Investigating IDO immune-status in head and neck cancer

Full project name:

Investigating indoleamine 2,3-dioxygenase (IDO) immune status in head and neck cancer

Existing treatments for head and neck cancer (HNC) have lasting effects on patients’ quality of life. The head and neck region is a site of intense immune cell interactions. Understanding the changes in these cellular signals throughout treatment provides a basis for modifying existing treatments (e.g. radiotherapy treatment dosage) and personalising future therapies (e.g. combining immune-based cancer therapies). Indoleamine 2,3-dioxygenase (IDO) is an important enzyme which allows tumours to evade elimination by the body’s own immune system. The activity of IDO can be measured locally at the tumour and peripherally in blood.

We aim to study IDO activity at baseline and mapped throughout HNC treatment to establish IDO as an indicator (biomarker) of the function of the patient’s immune system (immune status). This will be achieved by testing the IDO activity in existing collected and stored blood and tissue specimen from a preliminary study and collecting further specimen during the proposed Oracle Cancer Trust fellowship to support our initial findings that IDO activity varies significantly during therapy. This work to establish IDO as a biomarker for HNC will support a more personalised, stratified approach to treating this condition in the future and aim to improve outcomes for the patients affected.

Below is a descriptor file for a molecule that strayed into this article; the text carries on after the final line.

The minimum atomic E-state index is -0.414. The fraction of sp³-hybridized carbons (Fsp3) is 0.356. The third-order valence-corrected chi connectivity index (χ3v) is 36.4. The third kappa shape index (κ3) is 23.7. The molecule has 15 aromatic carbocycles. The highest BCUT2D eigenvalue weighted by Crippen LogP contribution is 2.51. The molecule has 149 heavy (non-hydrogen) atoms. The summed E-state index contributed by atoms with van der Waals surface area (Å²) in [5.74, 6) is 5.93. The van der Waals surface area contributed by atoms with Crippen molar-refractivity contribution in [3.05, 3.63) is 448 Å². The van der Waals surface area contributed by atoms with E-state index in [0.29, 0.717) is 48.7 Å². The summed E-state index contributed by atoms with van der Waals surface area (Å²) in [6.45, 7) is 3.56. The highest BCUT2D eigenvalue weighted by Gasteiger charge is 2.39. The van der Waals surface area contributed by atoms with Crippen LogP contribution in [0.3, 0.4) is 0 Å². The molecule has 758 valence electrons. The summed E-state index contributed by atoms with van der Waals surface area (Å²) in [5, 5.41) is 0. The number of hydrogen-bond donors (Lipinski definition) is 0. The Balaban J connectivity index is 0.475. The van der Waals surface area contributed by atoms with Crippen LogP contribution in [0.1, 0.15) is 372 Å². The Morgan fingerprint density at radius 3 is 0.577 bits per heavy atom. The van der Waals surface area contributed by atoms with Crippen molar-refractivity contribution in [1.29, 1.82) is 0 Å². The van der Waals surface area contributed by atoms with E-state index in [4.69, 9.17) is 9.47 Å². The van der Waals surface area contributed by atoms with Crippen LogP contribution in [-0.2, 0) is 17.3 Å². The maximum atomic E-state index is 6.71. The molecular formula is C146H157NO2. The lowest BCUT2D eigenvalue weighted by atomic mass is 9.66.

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Daniel Lin lab shot

Project type:
PhD Studentship

Project Leader:
Prof Andrew Mellor, Prof Janet Wilson, Mr James O’Hara, Dr Max Robinson, Dr Lei Huang

Dr Daniel Lin

Commencement date:
August 2020

Length of project:
Two years

Funding provided:

Oracle Cancer Trust

Newcastle University